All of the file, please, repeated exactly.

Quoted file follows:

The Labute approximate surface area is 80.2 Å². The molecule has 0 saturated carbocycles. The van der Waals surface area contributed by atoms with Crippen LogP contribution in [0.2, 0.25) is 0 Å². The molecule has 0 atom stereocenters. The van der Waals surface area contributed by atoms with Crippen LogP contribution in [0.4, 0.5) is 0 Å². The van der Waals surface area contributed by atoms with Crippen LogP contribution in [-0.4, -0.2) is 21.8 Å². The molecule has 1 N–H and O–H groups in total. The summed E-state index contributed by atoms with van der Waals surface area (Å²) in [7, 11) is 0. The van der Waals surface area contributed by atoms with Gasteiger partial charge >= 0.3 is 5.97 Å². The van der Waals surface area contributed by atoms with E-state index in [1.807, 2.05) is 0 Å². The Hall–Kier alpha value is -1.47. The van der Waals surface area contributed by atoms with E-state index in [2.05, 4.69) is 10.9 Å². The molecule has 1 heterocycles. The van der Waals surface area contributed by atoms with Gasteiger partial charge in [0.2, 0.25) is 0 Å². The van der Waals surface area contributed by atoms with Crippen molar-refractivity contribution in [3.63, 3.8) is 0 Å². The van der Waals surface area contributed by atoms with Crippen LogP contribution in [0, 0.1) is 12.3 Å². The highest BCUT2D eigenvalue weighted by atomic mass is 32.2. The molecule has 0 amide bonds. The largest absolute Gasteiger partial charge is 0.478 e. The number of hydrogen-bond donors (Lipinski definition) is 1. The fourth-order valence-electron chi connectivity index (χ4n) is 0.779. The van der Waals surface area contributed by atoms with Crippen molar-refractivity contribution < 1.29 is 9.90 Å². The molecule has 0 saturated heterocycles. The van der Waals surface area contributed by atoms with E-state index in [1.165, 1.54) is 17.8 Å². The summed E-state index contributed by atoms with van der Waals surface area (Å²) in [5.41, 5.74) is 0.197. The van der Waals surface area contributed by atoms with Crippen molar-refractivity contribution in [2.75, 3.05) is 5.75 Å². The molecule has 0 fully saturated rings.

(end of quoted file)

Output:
The Labute approximate surface area is 80.2 Å². The molecule has 0 saturated carbocycles. The van der Waals surface area contributed by atoms with Crippen LogP contribution in [0.2, 0.25) is 0 Å². The molecule has 0 atom stereocenters. The van der Waals surface area contributed by atoms with Crippen LogP contribution in [0.4, 0.5) is 0 Å². The van der Waals surface area contributed by atoms with Crippen LogP contribution in [-0.4, -0.2) is 21.8 Å². The molecule has 1 N–H and O–H groups in total. The summed E-state index contributed by atoms with van der Waals surface area (Å²) in [7, 11) is 0. The van der Waals surface area contributed by atoms with Gasteiger partial charge >= 0.3 is 5.97 Å². The van der Waals surface area contributed by atoms with E-state index in [1.807, 2.05) is 0 Å². The Hall–Kier alpha value is -1.47. The van der Waals surface area contributed by atoms with E-state index in [2.05, 4.69) is 10.9 Å². The molecule has 1 heterocycles. The van der Waals surface area contributed by atoms with Gasteiger partial charge in [0.2, 0.25) is 0 Å². The van der Waals surface area contributed by atoms with Crippen molar-refractivity contribution in [3.63, 3.8) is 0 Å². The van der Waals surface area contributed by atoms with Crippen LogP contribution in [0, 0.1) is 12.3 Å². The highest BCUT2D eigenvalue weighted by atomic mass is 32.2. The molecule has 0 amide bonds. The largest absolute Gasteiger partial charge is 0.478 e. The number of hydrogen-bond donors (Lipinski definition) is 1. The fourth-order valence-electron chi connectivity index (χ4n) is 0.779. The van der Waals surface area contributed by atoms with Crippen molar-refractivity contribution < 1.29 is 9.90 Å². The molecule has 0 saturated heterocycles. The van der Waals surface area contributed by atoms with E-state index in [1.165, 1.54) is 17.8 Å². The summed E-state index contributed by atoms with van der Waals surface area (Å²) in [5.41, 5.74) is 0.197. The van der Waals surface area contributed by atoms with Crippen molar-refractivity contribution in [2.75, 3.05) is 5.75 Å². The molecule has 0 fully saturated rings.